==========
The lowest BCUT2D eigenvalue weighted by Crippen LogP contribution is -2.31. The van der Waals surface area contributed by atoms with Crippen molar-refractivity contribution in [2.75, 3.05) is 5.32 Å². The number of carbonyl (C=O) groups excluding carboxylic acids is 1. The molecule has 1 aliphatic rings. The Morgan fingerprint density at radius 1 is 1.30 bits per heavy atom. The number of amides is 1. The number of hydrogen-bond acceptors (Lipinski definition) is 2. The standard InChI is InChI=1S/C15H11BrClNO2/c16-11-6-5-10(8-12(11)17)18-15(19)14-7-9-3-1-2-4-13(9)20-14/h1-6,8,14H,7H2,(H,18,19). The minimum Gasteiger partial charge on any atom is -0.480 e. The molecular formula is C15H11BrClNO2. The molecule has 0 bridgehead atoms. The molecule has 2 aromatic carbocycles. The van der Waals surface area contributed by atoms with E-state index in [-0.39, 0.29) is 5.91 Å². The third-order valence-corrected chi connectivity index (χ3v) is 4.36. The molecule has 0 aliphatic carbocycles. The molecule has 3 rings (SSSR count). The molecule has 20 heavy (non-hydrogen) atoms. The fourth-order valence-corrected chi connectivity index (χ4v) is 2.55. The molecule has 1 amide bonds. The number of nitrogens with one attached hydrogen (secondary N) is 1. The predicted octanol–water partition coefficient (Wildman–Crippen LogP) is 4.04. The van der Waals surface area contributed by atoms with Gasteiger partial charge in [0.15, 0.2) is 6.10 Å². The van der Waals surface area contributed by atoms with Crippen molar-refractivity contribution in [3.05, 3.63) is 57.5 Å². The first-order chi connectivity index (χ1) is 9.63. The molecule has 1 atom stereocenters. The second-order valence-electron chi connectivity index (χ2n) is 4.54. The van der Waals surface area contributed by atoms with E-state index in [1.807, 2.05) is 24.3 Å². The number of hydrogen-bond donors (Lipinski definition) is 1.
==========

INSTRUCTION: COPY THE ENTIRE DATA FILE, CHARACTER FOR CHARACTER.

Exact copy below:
The lowest BCUT2D eigenvalue weighted by Crippen LogP contribution is -2.31. The van der Waals surface area contributed by atoms with Crippen molar-refractivity contribution in [2.75, 3.05) is 5.32 Å². The number of carbonyl (C=O) groups excluding carboxylic acids is 1. The molecule has 1 aliphatic rings. The Morgan fingerprint density at radius 1 is 1.30 bits per heavy atom. The number of amides is 1. The number of hydrogen-bond acceptors (Lipinski definition) is 2. The standard InChI is InChI=1S/C15H11BrClNO2/c16-11-6-5-10(8-12(11)17)18-15(19)14-7-9-3-1-2-4-13(9)20-14/h1-6,8,14H,7H2,(H,18,19). The minimum Gasteiger partial charge on any atom is -0.480 e. The molecular formula is C15H11BrClNO2. The molecule has 0 bridgehead atoms. The molecule has 2 aromatic carbocycles. The van der Waals surface area contributed by atoms with E-state index in [-0.39, 0.29) is 5.91 Å². The third-order valence-corrected chi connectivity index (χ3v) is 4.36. The molecule has 0 aliphatic carbocycles. The molecule has 3 rings (SSSR count). The molecule has 20 heavy (non-hydrogen) atoms. The fourth-order valence-corrected chi connectivity index (χ4v) is 2.55. The molecule has 1 amide bonds. The number of nitrogens with one attached hydrogen (secondary N) is 1. The predicted octanol–water partition coefficient (Wildman–Crippen LogP) is 4.04. The van der Waals surface area contributed by atoms with Gasteiger partial charge in [0.15, 0.2) is 6.10 Å². The van der Waals surface area contributed by atoms with Crippen molar-refractivity contribution in [3.05, 3.63) is 57.5 Å². The first-order chi connectivity index (χ1) is 9.63. The molecule has 1 atom stereocenters. The second-order valence-electron chi connectivity index (χ2n) is 4.54. The van der Waals surface area contributed by atoms with E-state index in [1.807, 2.05) is 24.3 Å². The number of hydrogen-bond donors (Lipinski definition) is 1.